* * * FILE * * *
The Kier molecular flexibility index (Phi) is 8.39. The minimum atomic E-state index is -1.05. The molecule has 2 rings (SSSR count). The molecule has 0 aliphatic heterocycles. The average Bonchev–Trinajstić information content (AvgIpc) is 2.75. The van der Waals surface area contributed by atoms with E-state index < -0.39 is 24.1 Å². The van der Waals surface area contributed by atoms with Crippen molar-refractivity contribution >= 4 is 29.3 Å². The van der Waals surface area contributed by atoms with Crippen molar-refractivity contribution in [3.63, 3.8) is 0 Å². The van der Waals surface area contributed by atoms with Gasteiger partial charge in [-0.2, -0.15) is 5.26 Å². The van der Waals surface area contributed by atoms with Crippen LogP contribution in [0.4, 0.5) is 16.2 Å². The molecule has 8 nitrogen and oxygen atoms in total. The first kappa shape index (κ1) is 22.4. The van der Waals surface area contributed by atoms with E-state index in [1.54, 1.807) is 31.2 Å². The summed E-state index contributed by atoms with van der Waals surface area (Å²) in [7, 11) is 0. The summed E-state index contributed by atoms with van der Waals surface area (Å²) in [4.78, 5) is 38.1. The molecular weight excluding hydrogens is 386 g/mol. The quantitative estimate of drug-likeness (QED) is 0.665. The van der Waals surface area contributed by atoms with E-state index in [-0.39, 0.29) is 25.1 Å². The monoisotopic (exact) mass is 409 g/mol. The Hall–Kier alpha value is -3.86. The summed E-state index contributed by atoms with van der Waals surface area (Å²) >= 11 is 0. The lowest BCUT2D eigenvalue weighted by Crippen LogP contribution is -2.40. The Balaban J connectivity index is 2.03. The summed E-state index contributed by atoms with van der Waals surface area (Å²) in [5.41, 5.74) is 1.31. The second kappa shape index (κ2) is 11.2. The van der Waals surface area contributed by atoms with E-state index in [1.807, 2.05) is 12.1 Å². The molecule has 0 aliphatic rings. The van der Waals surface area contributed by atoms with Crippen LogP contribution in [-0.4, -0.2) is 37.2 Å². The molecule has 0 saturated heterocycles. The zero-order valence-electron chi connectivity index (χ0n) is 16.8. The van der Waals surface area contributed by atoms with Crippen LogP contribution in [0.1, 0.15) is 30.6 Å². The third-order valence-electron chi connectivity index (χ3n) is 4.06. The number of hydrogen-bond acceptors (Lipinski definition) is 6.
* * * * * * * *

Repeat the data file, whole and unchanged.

The Kier molecular flexibility index (Phi) is 8.39. The minimum atomic E-state index is -1.05. The molecule has 2 rings (SSSR count). The molecule has 0 aliphatic heterocycles. The average Bonchev–Trinajstić information content (AvgIpc) is 2.75. The van der Waals surface area contributed by atoms with E-state index < -0.39 is 24.1 Å². The van der Waals surface area contributed by atoms with Crippen molar-refractivity contribution >= 4 is 29.3 Å². The van der Waals surface area contributed by atoms with Crippen molar-refractivity contribution in [3.63, 3.8) is 0 Å². The van der Waals surface area contributed by atoms with Gasteiger partial charge in [-0.2, -0.15) is 5.26 Å². The van der Waals surface area contributed by atoms with Crippen LogP contribution in [0.4, 0.5) is 16.2 Å². The molecule has 8 nitrogen and oxygen atoms in total. The first kappa shape index (κ1) is 22.4. The van der Waals surface area contributed by atoms with E-state index in [1.54, 1.807) is 31.2 Å². The summed E-state index contributed by atoms with van der Waals surface area (Å²) in [7, 11) is 0. The summed E-state index contributed by atoms with van der Waals surface area (Å²) in [4.78, 5) is 38.1. The molecular weight excluding hydrogens is 386 g/mol. The quantitative estimate of drug-likeness (QED) is 0.665. The van der Waals surface area contributed by atoms with E-state index in [-0.39, 0.29) is 25.1 Å². The monoisotopic (exact) mass is 409 g/mol. The Hall–Kier alpha value is -3.86. The summed E-state index contributed by atoms with van der Waals surface area (Å²) >= 11 is 0. The lowest BCUT2D eigenvalue weighted by Crippen LogP contribution is -2.40. The Balaban J connectivity index is 2.03. The summed E-state index contributed by atoms with van der Waals surface area (Å²) in [5.41, 5.74) is 1.31. The second kappa shape index (κ2) is 11.2. The van der Waals surface area contributed by atoms with E-state index in [1.807, 2.05) is 12.1 Å². The molecule has 0 aliphatic rings. The van der Waals surface area contributed by atoms with Crippen LogP contribution in [-0.4, -0.2) is 37.2 Å². The molecule has 0 saturated heterocycles. The zero-order valence-electron chi connectivity index (χ0n) is 16.8. The van der Waals surface area contributed by atoms with Crippen LogP contribution in [0.1, 0.15) is 30.6 Å². The third-order valence-electron chi connectivity index (χ3n) is 4.06. The number of hydrogen-bond acceptors (Lipinski definition) is 6.